It is rumoured that when he was a delinquent junior player, Nick Fenton-Wells was inclined to pack on the pounds, in the old vernacular.
Whatever brought about the transformation (perhaps his famous uncle gave him a tongue lashing?); Nick went from Fatcakes to Fame in a rugby jiffy.
Well, there was a lot of sweat and blood spilled before he came to be recognized as the latest in a long line of Ikey rugby captains to be elevated to that special status which men like Tom Hugo-Hamman, Basil Bey, Gus Enderstein and a few others attained. Outstanding players all, but first and foremost, Ikey captains who were exceptional leaders, motivators and characters. The players would hobble, bare foot on broken glass for these men, to keep the name of the greatest rugby club in the world resounding throughout the rugby world. This does not in any way impugn the reputation of other UCT rugby captains, but some were so famous as Springboks or W.P players that their captaincy was different, not less.
Nick was that sort of captain who by sheer will and example 'persuaded' his players to go the extra mile. Fatcakes has come a long way. He is a classic example of a UCT man who has gone from rugby player to a credit to his Alma Mater whatever path he treads in life.
Nick Fenton-Wells is currently playing as a Flanker for the Bedford Blues in the RFU Championship. After a very successful two-year loan period from Saracens, the sturdy number 8 was made a permanent feature of Goldington Road and announced as the new captain rewarding his contribution to the team.
With his leadership ability and professionalism, the South African born forward makes the perfect Blues skipper, having taken over from James Pritchard at the start of the 2014/15 season. Renowned for his speed, strength and physicality in both open play or at breakdown he was picked for Martin Haag’s Championship XV side against Canada, which showcases the talent available in the Championship. We caught up with Nick and got his thoughts on playing in the UK
How are you enjoying life in the United Kingdom?
I am really enjoying it, I’ve started my last year of my MBA (part-time through Durham University Business School), I have a contract at Bedford Blues until the end of 2016/2017 and I am currently living with my girlfriend and a 6 month old Sprocker puppy (cross between a springer and cocker spaniel) in a beautiful town 25 minutes north of London.
What does a typical week and match day entail?
We train 3 days a week, from 2pm-7pm in the evening and this is generally Monday, Tuesday and Thursday, depending on the day of the fixture, occasionally it is a Friday night or Sunday fixture, which changes our training days. Sunday is an inidividual recovery day.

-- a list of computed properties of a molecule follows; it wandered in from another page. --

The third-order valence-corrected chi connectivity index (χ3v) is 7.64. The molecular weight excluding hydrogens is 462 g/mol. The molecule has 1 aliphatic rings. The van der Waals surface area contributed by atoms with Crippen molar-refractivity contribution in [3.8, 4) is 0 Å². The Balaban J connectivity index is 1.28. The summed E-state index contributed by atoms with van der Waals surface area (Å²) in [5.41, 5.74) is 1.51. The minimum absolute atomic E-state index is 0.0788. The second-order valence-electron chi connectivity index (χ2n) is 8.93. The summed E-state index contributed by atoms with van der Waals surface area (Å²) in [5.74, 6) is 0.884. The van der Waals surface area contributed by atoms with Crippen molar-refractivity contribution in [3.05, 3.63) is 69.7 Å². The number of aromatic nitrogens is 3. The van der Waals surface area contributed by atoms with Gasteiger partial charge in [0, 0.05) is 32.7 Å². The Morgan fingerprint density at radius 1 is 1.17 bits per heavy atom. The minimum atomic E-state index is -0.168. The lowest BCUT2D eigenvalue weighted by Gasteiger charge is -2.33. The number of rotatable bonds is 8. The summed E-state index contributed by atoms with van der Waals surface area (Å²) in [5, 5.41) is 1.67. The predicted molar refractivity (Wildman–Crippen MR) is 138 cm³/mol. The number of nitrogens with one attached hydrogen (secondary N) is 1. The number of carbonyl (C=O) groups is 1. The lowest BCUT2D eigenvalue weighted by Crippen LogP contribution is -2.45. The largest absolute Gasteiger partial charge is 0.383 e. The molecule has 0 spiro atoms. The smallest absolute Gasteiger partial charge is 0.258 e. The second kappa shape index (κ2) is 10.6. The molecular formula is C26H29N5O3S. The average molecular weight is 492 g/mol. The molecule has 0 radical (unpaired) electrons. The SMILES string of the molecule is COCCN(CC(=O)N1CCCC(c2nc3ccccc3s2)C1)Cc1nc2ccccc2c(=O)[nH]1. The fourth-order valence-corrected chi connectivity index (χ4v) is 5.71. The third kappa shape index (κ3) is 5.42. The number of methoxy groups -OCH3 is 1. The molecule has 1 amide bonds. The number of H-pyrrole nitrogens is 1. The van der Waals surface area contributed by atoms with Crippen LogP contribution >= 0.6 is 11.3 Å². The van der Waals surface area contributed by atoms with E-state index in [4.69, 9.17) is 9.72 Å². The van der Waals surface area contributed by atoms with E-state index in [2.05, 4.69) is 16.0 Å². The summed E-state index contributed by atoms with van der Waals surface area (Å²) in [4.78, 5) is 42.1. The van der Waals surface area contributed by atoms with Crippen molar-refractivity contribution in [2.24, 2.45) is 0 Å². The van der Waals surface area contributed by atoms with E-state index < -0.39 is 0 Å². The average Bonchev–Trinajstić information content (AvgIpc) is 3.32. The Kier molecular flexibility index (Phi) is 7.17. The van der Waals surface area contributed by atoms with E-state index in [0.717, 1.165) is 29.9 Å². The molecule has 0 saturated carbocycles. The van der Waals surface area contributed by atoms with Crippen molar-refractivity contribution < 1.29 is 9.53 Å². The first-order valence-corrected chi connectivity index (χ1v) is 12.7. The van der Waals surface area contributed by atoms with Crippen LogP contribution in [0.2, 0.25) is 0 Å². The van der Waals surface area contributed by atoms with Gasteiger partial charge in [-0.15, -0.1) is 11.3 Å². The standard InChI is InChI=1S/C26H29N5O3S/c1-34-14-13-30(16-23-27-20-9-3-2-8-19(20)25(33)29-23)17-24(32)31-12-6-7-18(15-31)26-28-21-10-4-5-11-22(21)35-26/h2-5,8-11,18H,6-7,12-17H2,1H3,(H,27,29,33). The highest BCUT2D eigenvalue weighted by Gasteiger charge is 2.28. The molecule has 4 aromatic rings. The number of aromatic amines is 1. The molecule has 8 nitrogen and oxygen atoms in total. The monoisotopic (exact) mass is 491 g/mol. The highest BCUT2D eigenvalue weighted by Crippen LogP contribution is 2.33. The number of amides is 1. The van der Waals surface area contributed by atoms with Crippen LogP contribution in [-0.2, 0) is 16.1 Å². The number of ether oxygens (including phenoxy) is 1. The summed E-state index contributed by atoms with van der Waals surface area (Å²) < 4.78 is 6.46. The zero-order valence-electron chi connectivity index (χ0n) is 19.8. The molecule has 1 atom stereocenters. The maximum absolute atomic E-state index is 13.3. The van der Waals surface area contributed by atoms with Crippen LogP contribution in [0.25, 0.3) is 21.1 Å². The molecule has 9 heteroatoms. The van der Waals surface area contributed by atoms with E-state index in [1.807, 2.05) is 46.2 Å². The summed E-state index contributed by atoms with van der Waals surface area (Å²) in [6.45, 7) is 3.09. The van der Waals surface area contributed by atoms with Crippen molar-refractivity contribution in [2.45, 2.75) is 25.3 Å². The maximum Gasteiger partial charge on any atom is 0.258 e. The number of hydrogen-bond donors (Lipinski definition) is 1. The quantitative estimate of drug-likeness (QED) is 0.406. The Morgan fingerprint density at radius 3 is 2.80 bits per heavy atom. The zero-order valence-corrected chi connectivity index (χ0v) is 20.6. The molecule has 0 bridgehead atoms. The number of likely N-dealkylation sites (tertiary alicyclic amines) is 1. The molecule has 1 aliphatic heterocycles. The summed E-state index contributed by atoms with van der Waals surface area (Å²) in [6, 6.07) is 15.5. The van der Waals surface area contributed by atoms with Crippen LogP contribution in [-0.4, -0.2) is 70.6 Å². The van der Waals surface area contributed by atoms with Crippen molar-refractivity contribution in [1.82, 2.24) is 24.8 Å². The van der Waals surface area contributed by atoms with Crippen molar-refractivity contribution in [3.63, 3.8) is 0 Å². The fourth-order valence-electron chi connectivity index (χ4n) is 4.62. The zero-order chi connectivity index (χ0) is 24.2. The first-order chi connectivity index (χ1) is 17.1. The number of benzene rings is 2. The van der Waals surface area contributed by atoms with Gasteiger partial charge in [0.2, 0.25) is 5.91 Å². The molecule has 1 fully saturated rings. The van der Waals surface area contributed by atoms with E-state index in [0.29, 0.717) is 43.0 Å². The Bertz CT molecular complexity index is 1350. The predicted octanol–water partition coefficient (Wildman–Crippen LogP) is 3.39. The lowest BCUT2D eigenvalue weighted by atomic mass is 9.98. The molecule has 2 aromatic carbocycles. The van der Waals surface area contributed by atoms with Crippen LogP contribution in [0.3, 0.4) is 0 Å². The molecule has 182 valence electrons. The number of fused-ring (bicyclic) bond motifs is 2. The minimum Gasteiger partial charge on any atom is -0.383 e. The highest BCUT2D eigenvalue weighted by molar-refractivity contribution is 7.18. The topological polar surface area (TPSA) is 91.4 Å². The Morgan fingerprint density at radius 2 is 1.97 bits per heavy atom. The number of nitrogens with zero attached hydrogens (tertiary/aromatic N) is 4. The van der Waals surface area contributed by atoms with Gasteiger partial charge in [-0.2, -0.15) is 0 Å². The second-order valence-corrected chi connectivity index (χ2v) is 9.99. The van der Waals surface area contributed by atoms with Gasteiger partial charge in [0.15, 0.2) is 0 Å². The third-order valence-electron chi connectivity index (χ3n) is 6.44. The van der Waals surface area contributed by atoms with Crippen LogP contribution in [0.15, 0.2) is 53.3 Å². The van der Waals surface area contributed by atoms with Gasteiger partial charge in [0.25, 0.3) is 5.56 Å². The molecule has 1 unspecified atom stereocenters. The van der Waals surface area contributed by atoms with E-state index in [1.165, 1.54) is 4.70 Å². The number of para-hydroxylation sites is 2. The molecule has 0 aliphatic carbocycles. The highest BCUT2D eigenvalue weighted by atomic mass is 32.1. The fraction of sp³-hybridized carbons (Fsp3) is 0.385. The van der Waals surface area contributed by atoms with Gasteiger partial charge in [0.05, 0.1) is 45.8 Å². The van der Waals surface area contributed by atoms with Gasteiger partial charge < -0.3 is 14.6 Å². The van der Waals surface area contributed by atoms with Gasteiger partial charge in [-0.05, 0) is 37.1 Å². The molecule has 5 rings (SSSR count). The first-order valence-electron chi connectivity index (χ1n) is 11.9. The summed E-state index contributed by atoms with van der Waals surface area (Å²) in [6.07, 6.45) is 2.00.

A typical training day starts with gym at 2pm, physio and analysis between 3pm-4.30pm, Units from 4.30-5pm, team meeting at 5pm, training from 5.30pm – 7pm (length of team session varies depending on day of the week too).
On my off days I am mostly studying, on the odd occasion playing golf and drinking a lot of coffee with friends. Typical house chores on a daily basis and walking Rocky every day for an hour
What has been the highlight of your time with The Bedford Blues so far?
In my first loan season to Bedford Blues, we made the final of the Championship and lost narrowly to Newcastle, but being awarded the honour of club captain has definitely been my own personal highlight to date
What advice would you give to anybody wanting to play rugby professionally in the United Kingdom?
It’s not always easy going to the top clubs to build your rugby career. The competition is fierce and if you miss your one opportunity, it can impact on your career significantly. Ensure that when that opportunity arises take it with both hands. Go to a club where you can enjoy longevity, a club that has your best interests at heart (not only rugby) and has a good club culture. A holistic rugby club does not only view you as an asset, but builds you for life after rugby too. Although I missed my opportunity at Saracens, they gave me the opportunity to build my career outside of rugby by pushing me to do my MBA.
Bedford Blues build the individual and play rugby for the love of the game. It is not a job, but a passion. In the profesisonal era it has become too much about a job. Many great rugby players that I know lost the passion for the game when they turned professional. Some say that they were do not possess the strength of mind for it, but I disagree. These are men who have featured in heineken cup finals, played for top clubs in europe, but they are rugby romantics and many clubs and national sides don’t play rugby for the romance.
Do you follow the UCT Ikey Tigers and the Club?
Yes, I am subscribed to the Ikey Tigers database and I am in regular contact with John Le Roux (He’s taller than me and you) and Neil Macdonald and I went to watch the Ikeys play in the world universities competition hosted at Oxford, where I had a chance to catch up with former team mates, coaches, physios and my former mentors!
What do you miss most about UCT rugby?
At UCT, we played for the love of the game, for the love of each other and to become better people. Our goals were different, yes we wanted to win, but we wanted to win playing an attractive style of rugby that we all enjoyed. That is the great thing about Bedford Blues. They have a similar outlook to how we approach the game, albeit still slightly more structured.
And of course my mates. I miss my mates from all my years at UCT rugby. From 2006 until 2011 I made friends that will be great mates for life.